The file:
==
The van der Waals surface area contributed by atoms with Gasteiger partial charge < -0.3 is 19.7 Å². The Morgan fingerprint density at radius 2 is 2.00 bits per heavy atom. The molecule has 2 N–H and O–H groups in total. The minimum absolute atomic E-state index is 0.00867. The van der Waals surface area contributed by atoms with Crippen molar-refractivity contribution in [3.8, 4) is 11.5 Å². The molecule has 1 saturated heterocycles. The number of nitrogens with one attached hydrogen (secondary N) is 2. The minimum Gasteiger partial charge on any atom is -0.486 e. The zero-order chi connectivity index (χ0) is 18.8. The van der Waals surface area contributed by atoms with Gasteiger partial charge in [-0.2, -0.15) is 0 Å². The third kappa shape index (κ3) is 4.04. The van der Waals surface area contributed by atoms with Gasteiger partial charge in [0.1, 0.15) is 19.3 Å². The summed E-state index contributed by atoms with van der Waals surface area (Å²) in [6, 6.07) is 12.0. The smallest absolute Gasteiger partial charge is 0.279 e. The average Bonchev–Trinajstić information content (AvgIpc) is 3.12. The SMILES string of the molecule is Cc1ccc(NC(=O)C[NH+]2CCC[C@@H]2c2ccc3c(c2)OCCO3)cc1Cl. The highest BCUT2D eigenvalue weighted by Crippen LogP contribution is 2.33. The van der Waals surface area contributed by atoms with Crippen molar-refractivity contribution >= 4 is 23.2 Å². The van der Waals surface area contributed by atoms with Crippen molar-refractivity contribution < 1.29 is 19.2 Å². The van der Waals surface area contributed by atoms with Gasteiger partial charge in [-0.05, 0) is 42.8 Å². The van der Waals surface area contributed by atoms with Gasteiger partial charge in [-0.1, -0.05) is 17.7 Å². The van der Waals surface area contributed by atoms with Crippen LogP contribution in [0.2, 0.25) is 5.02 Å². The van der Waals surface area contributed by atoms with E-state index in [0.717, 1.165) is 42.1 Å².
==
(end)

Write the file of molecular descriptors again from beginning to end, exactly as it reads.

The van der Waals surface area contributed by atoms with Gasteiger partial charge < -0.3 is 19.7 Å². The Morgan fingerprint density at radius 2 is 2.00 bits per heavy atom. The molecule has 2 N–H and O–H groups in total. The minimum absolute atomic E-state index is 0.00867. The van der Waals surface area contributed by atoms with Crippen molar-refractivity contribution in [3.8, 4) is 11.5 Å². The molecule has 1 saturated heterocycles. The number of nitrogens with one attached hydrogen (secondary N) is 2. The minimum Gasteiger partial charge on any atom is -0.486 e. The zero-order chi connectivity index (χ0) is 18.8. The van der Waals surface area contributed by atoms with Gasteiger partial charge in [-0.2, -0.15) is 0 Å². The third kappa shape index (κ3) is 4.04. The van der Waals surface area contributed by atoms with Gasteiger partial charge in [0.1, 0.15) is 19.3 Å². The summed E-state index contributed by atoms with van der Waals surface area (Å²) in [6, 6.07) is 12.0. The smallest absolute Gasteiger partial charge is 0.279 e. The average Bonchev–Trinajstić information content (AvgIpc) is 3.12. The SMILES string of the molecule is Cc1ccc(NC(=O)C[NH+]2CCC[C@@H]2c2ccc3c(c2)OCCO3)cc1Cl. The highest BCUT2D eigenvalue weighted by Crippen LogP contribution is 2.33. The van der Waals surface area contributed by atoms with Crippen molar-refractivity contribution >= 4 is 23.2 Å². The van der Waals surface area contributed by atoms with Crippen molar-refractivity contribution < 1.29 is 19.2 Å². The van der Waals surface area contributed by atoms with Gasteiger partial charge in [-0.05, 0) is 42.8 Å². The van der Waals surface area contributed by atoms with Gasteiger partial charge in [-0.1, -0.05) is 17.7 Å². The van der Waals surface area contributed by atoms with Crippen LogP contribution in [0.2, 0.25) is 5.02 Å². The van der Waals surface area contributed by atoms with E-state index in [0.717, 1.165) is 42.1 Å².